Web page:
Matt Jones is the online sports director for the Arkansas Democrat-Gazette. A double graduate of the University of Arkansas, he is a member of the Football Writers Association of America and National Collegiate Baseball Writers Association, and voter for the Heisman Trophy and Biletnikoff Award.
Hogs, Tigers have exceeded expectations
Arkansas coach Dave Van Horn, left, and Auburn coach Butch Thompson are candidates for SEC coach of the year after strong starts to 2017. (Photos: Arkansas Democrat-Gazette File/Auburn Athletics)
FAYETTEVILLE Arkansas and Auburn will play this weekend in the most unlikely big series of the SEC season.
The No. 14 Razorbacks (31-8, 11-4 SEC) enter the series atop the SEC standings, while the No. 12 Tigers (28-11, 10-5) are in a three-way tie for second alongside Kentucky and Mississippi State.
The conference season is only half finished, but it appears SEC coaches misjudged the two teams in the preseason - predicting Arkansas to finish fifth in the SEC West and Auburn to tie for last in the division with Alabama. Those predictions likely were based on last season when the Razorbacks and Tigers were excluded from the SEC Tournament with a combined 15 conference wins.
"Oh yeah, definitely some similarities," Arkansas coach Dave Van Horn said about the teams' turnarounds. "Both teams struggled last year. Our struggles were really in the last month when it didn't go good for us; they (Auburn) were just kind of up-and-down all year with a new coach.
"They had some good players last year...but it probably was more of just a pitching thing. Same thing for us."
The teams have turned things around thanks to strong outings from weekend starters. Even without Auburn ace Casey Mize, the series opener will feature a pair of the SEC's best pitchers - Arkansas' Blaine Knight and Auburn's Keegan Thompson.
Knight has been a force in SEC play with a 1.36 ERA and .165 opposing batting average - both second in SEC-only games. Thompson, a junior right-hander, has the league's second-lowest overall ERA (1.29) and batting average (.187).
Thompson, who missed last season with Tommy John surgery, allowed one run in seven innings last week at Tennessee in his second start back from a shoulder injury that caused him to miss a start last month. He had struggled in his first game back against Texas A&M the week before.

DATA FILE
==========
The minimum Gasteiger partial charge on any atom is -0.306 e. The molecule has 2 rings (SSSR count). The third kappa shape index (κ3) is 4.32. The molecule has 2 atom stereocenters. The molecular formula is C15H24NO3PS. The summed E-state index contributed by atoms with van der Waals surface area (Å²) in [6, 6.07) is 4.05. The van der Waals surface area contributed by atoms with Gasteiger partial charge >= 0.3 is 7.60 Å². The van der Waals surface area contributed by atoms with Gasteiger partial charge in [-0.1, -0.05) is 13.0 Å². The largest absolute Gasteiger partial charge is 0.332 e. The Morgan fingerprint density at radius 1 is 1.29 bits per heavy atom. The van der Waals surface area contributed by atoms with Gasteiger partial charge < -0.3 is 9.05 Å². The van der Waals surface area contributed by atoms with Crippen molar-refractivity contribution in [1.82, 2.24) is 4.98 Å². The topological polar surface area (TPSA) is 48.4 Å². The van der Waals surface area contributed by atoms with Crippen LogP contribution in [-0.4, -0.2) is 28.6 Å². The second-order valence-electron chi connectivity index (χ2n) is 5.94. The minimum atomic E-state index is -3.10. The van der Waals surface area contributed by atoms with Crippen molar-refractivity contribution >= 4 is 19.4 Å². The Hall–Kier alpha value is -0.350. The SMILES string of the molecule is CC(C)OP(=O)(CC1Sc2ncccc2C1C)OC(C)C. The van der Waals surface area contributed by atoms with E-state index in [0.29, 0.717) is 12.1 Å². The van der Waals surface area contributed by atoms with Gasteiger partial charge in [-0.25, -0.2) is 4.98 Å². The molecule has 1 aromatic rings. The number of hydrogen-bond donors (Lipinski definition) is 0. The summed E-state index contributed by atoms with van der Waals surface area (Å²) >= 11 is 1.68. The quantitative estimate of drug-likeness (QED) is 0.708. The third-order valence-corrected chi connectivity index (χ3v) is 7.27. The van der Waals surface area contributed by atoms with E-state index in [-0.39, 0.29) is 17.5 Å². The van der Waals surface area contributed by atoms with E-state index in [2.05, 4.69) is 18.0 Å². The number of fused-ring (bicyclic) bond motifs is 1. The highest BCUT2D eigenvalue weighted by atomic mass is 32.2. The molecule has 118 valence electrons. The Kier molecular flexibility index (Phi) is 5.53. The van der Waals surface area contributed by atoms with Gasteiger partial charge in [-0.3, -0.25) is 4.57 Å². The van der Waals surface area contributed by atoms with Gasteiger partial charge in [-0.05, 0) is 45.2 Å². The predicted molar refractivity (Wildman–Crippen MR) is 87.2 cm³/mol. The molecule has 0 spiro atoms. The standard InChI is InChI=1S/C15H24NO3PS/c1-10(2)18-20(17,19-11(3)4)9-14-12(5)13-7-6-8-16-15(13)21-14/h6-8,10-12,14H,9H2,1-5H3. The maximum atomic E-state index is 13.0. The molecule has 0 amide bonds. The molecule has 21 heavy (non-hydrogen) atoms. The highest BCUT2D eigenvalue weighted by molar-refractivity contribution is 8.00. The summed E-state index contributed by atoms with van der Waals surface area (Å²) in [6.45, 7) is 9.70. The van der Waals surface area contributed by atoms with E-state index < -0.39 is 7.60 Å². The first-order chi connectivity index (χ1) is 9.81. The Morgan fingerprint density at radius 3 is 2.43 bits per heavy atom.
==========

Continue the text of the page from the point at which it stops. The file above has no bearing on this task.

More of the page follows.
"He's looked fresher, especially the last two starts," Auburn coach Butch Thompson said. "Taking a week off, the command might have went back a little bit but the velocity increased."
Mize's absence could affect Auburn later in the weekend. Like Arkansas, the Tigers do not have a deep bullpen.
"We're not a dominant pitching staff top to bottom," Thompson said. "If you just look at SEC games only, we've walked the fewest batters in conference play by a pretty large margin. I think that's our key stat. It needs to hold true against Arkansas this weekend.
"If you do an over/under on how many home runs Arkansas is going to hit this weekend in a three-game series - I don't know the answer to that and wouldn't wager a guess, but I do know it's important for us to keep attacking the strike zone and those don't turn into two- and three-run home runs."
Both coaches acknowledged the significance of the series given their place in the standings, but noted it only accounted for one-tenth of the conference schedule.
"The mindset that we've tried to set with our team going into the season is to not get too worked up about any series because, bottom line, when you get to that last week it's about what your record is and not so much who you beat or who you lost to," Van Horn said. "Obviously you want to win series and that's something you shoot for, but I think our mindset is pretty good right now. We're excited to go play, but it's not like it's do or die."
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